Patient Safety

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You Can and Should Ask These Questions Before Consenting to Surgery

As a patient, you are entitled to a full discussion with your surgeon about the potential benefits -- and risks -- of an operation before you give consent to the treatment. "Patients certainly shouldn't feel intimidated or concerned about asking questions. It is ultimately their health that is at stake," says Sally Bean, a Policy Advisor and Ethicist at Sunnybrook Health Sciences Centre. In my experience, most surgeons are quite happy to discuss those types of things with you." So, to answer your question, it is okay to ask a doctor how often he or she has performed the procedure.
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Quiet Heroes Are Making Hospitals Safer

Visit any major city in North America and you will quickly discover the link between cash and name recognition in healthcare. Some rich person gives a few million to an urban hospital and their name goes up on a wing. Recently, a generous $3 million donation to Toronto's Mount Sinai Hospital was celebrated in a full-page advertisement in Canada's national newspape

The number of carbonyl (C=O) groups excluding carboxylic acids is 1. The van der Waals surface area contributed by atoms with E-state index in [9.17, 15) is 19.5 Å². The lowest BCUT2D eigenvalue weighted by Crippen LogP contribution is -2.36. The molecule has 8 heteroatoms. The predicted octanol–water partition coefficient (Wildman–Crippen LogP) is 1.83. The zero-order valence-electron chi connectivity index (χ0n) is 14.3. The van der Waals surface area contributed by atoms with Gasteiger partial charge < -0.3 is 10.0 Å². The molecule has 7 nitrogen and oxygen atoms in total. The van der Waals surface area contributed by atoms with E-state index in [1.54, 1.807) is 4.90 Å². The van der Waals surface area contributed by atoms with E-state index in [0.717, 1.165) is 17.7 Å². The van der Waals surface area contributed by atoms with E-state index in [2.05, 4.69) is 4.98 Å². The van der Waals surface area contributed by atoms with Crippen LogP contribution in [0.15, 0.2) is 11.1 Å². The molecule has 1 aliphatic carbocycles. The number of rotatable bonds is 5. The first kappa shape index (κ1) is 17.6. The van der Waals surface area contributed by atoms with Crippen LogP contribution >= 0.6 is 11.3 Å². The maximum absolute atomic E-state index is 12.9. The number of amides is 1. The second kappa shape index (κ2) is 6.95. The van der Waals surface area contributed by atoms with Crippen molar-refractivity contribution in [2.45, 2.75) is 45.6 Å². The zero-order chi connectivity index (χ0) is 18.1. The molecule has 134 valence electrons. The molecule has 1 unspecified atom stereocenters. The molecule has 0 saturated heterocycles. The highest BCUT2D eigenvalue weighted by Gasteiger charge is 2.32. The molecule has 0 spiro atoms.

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Why We Need To Speak Up For Safer Care in Hospitals

Nobody takes on a hospital or embarks on a campaign for safer care without good reason. There are a whole range of institutions and resources that are stacked against you, from big law firms to hospital patient relations departments which are there mainly to do management's bidding. Don't even think about trying to get anywhere with a hospital's board of directors. There seems to be some unwritten rule in Canada that no matter how urgent or justified the matter, a hospital board will never respond to the pleas of a family seeking answers.
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When Hospitals Do More Harm Than Good

There is a medical emergency rolling across the land and into its hospital rooms. It is the epidemic of hospital medical errors that is literally killing thousands of patients each year. There are numerous reasons that have been put forth as to why there continue to be so many medical errors. Perhaps what is required is not a no-fault culture, but one where it actually becomes unlawful not to report medical errors.